A zingy sweet and floral breakfast smoothie to wake you up in the morning. Packed full of nutrients, this raspberry cashew smoothie is almost guaranteed to put a spring in your step.
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New year, new me, new you, perhaps. Veganuary is a good time to explore plant milks. And what a coincidence, there’s a splendid new book out which will help you do just that. Read on for a review of Plant Milk Power by Dr Aparna Prinja & Shital Shah. You’ll also find a recipe for a delicious raspberry cashew nut milk smoothie.
For the second year running I’m taking the Veganuary challenge. I’m over a week in now and I’m loving it. This book along with the raspberry cashew smoothie has helped, but I just find it really exciting to come up with three meals a day that are entirely vegan. So far this year I’ve posted a recipe for roasted hazelnut bliss balls, but do watch out for some more substantial recipes further down the line.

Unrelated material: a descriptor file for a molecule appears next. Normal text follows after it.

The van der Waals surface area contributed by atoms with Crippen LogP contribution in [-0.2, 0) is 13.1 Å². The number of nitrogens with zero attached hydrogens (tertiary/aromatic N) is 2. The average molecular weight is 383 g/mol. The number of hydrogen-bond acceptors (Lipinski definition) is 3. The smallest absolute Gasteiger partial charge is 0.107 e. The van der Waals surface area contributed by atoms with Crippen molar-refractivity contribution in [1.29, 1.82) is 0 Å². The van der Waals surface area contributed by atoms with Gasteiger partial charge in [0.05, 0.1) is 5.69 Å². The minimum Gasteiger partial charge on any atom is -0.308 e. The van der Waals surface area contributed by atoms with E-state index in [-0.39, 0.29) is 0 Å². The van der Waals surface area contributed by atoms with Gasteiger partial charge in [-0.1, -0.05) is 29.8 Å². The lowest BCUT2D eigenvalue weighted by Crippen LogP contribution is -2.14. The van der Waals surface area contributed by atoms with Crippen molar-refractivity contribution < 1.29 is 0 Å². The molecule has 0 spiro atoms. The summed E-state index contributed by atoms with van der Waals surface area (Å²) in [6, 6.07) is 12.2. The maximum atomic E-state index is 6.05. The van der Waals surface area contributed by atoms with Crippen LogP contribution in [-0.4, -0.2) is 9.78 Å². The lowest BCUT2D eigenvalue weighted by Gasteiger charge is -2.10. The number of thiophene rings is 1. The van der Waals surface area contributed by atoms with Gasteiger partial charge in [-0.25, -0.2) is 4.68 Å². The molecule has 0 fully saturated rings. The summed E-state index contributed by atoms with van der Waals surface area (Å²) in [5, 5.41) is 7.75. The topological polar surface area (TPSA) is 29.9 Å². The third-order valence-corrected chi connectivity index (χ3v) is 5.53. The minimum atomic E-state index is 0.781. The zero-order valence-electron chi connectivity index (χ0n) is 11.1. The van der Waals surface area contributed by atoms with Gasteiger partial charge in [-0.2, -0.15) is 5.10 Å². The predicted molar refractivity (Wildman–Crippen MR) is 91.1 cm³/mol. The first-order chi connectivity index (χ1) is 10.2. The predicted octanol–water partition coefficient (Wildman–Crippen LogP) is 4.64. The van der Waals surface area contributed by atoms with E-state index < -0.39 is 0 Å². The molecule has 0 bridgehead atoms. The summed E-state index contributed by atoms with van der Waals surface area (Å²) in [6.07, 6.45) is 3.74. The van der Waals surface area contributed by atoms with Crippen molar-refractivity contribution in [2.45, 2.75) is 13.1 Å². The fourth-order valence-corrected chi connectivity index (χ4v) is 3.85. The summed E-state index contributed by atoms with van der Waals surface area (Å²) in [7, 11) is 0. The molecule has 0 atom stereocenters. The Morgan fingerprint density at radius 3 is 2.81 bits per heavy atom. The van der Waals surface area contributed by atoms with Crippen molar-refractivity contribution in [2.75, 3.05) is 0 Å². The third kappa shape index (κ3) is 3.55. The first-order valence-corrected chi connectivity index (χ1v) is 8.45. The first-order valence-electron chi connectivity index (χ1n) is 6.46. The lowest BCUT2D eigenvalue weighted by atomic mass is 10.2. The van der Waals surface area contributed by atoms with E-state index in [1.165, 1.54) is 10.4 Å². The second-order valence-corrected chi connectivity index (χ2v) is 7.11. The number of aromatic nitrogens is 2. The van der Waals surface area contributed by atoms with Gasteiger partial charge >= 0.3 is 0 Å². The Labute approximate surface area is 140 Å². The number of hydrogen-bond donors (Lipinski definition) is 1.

Plant Milk Power
Authors Dr Aparna Prinja and Shital Shah debunk the myth that plant milks are difficult to make. Their book, Plant Milk Power: delicious, nutritious and easy recipes to nourish your soul is stuffed with gorgeous recipes for easy and quick to make vegan milks and smoothies. There’s no need to strain or sieve anything. How fabulous is that?
From the title, I was expecting worthy recipes for conventional nut milks such as my hemp seed milk. But Plant Milk Power is actually a lot more interesting than that. The premise is that they are delicious drinks in their own right. Yes, you could add them to hot drinks or your cereal, but that’s not the real point of them. I haven’t tried to use them this way as they are sweetened with dates and I prefer my conventional milks to be unsweetened.
As the subtitle suggests, the milks and smoothies are meant to be nourishing to both body and mind. So they taste good, look good and are healthy too. Dr Aparna Prinja is a professional nutritionist and Shital Shah runs a nutrition-based catering business. So I reckon their credentials for coming up with nutritious and tasty recipes are sound.
In Love with Plant-Based Milks